Duncan Ross makes thrown and burnished vessels using many layers of fine terra-sigillata slip with resist and inlay decoration. His work is represented in many public and private collections around the world, notably the V & A and Fitzwilliam Museums in the UK, the American Museum of Ceramic Art in Pomona, California and the Mint Museum in Charlotte, North Carolina, US.
Trained in the Leach tradition he moved towards more European techniques in the 1980s after rediscovering his student dissertation on Greek vase painting and was a pioneer in reviving the modern use of carbonised terrasigillata. He began working with this technique to develop a rich surface with a combination of form and pattern that would be integral to the clay, experimenting to obtain a feeling of depth, and then developing the carbon process to play its essential and unpredictable part. He is searching for the evolution that comes from themes and variations; allowing the ideas to flow from one group of work to the next, adding and omitting to arrive at a natural relationship of surface to form.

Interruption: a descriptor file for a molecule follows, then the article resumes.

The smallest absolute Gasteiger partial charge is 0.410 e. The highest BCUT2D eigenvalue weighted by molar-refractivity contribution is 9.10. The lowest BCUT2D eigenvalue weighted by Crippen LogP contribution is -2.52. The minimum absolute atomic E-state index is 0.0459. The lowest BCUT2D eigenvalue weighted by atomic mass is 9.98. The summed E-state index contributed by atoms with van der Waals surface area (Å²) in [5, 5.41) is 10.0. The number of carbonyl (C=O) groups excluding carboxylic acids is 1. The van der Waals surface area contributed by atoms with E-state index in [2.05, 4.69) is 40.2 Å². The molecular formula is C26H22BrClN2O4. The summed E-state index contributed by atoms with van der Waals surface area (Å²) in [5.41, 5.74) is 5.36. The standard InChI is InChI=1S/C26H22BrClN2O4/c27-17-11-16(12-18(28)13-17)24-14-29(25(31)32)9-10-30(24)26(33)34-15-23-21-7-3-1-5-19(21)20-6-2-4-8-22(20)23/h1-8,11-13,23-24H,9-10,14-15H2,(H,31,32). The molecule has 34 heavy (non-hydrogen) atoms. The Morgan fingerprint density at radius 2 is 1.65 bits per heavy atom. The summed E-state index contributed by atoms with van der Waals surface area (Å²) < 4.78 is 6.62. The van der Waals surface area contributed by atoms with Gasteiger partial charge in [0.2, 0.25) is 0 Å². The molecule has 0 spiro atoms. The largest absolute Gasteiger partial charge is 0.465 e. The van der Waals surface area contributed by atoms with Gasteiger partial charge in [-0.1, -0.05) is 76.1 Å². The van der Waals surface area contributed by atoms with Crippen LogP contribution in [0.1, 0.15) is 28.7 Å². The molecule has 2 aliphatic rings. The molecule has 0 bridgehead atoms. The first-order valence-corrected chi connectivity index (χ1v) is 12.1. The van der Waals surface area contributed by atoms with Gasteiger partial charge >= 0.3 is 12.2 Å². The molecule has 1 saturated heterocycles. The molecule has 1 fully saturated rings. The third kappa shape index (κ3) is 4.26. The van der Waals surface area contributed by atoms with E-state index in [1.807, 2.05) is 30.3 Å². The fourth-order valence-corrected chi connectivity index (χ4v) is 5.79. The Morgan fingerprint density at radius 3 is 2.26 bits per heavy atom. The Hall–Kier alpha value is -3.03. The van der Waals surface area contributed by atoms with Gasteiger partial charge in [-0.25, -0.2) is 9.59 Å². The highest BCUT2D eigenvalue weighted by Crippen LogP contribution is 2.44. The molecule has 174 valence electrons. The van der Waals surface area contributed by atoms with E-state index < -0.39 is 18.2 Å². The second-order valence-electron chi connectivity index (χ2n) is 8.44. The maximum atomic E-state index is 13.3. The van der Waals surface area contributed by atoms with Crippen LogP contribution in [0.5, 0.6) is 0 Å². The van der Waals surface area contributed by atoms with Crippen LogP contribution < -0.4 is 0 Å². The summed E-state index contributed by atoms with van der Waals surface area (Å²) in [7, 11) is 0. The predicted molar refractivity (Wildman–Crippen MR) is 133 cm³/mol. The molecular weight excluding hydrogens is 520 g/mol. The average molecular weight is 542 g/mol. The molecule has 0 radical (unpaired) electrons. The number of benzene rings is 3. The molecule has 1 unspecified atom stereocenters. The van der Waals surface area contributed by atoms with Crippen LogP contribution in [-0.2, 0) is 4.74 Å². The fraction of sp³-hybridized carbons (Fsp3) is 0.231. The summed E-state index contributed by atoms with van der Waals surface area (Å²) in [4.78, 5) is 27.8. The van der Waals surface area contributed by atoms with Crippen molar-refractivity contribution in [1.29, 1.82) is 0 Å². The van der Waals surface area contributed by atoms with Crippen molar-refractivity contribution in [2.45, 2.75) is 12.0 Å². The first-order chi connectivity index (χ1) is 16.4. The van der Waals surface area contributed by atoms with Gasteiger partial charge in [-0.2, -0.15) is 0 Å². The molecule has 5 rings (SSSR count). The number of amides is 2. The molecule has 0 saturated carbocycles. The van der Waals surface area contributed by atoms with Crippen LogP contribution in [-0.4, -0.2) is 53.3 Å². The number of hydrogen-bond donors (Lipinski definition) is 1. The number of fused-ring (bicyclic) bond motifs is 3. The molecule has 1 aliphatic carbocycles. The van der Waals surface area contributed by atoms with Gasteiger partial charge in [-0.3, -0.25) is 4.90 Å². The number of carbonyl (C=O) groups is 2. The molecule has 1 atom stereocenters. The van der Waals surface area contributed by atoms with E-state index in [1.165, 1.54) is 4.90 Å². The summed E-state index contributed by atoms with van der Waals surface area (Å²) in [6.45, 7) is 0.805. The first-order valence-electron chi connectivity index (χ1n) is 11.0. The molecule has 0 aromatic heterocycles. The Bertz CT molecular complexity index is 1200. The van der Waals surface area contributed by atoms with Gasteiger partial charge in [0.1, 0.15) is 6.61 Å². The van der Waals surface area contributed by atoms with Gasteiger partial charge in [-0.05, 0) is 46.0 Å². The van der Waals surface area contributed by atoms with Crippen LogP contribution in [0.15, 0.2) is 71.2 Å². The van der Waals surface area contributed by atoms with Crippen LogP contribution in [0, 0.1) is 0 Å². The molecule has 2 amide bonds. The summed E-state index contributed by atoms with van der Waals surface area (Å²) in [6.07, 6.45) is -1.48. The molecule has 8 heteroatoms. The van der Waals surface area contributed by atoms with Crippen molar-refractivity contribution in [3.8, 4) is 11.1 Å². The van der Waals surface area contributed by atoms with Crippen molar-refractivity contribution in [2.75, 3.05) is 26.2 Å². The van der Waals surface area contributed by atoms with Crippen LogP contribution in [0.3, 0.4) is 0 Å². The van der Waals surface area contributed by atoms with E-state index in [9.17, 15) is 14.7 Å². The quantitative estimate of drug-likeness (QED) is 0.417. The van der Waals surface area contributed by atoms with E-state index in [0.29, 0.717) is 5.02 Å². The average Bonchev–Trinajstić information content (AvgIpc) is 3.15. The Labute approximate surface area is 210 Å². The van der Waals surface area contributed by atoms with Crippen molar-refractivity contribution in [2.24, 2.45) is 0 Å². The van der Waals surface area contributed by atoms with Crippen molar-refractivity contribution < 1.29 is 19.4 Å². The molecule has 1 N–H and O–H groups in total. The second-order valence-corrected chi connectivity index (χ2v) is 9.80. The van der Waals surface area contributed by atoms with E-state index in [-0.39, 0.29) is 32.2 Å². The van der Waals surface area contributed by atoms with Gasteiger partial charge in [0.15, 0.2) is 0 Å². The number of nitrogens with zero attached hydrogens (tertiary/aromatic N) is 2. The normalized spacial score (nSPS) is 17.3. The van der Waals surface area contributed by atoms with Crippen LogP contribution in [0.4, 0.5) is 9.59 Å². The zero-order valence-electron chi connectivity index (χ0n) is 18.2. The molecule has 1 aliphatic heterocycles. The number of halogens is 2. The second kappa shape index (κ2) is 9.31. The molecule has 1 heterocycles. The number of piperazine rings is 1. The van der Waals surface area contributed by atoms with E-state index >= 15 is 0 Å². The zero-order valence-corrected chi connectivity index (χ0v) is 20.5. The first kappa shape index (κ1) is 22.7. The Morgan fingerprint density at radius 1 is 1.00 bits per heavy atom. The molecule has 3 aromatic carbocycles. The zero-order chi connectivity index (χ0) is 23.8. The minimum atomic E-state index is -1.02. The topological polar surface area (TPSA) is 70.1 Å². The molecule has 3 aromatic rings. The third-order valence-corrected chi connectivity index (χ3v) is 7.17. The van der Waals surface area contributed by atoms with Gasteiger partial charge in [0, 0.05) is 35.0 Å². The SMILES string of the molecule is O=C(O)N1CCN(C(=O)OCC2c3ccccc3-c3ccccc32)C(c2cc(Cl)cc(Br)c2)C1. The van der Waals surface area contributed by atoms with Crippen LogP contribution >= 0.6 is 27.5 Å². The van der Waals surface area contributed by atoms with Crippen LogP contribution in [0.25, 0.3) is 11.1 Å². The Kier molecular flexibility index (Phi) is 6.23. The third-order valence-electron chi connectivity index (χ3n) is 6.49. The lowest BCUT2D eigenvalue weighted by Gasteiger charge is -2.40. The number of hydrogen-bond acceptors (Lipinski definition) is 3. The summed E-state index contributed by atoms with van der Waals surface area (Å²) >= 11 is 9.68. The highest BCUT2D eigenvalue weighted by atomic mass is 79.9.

Thus his love of jazz is an influence as is the work of Klee, Miro and the drawings of Ben Nicolson, using line in imagery and pattern. Early in Ross’s career he was a finalist in the Fletcher Challenge Award in New Zealand and has since exhibited widely both in the UK and internationally. The largest private collection of his work is appropriately in Athens, Greece.
“The rich, intriguing surface effects do not, like glaze, separate the making and the firing. These are pots which work on the boundaries of primitivism yet are highly sophisticated, they please because they defy definition, they are pots on the edge, a satisfying and intriguing blend of technical skill and creative vision.” Emmanuel Cooper OBE Ceramicist, writer and critic.
Portrait photographed by Jeni Ross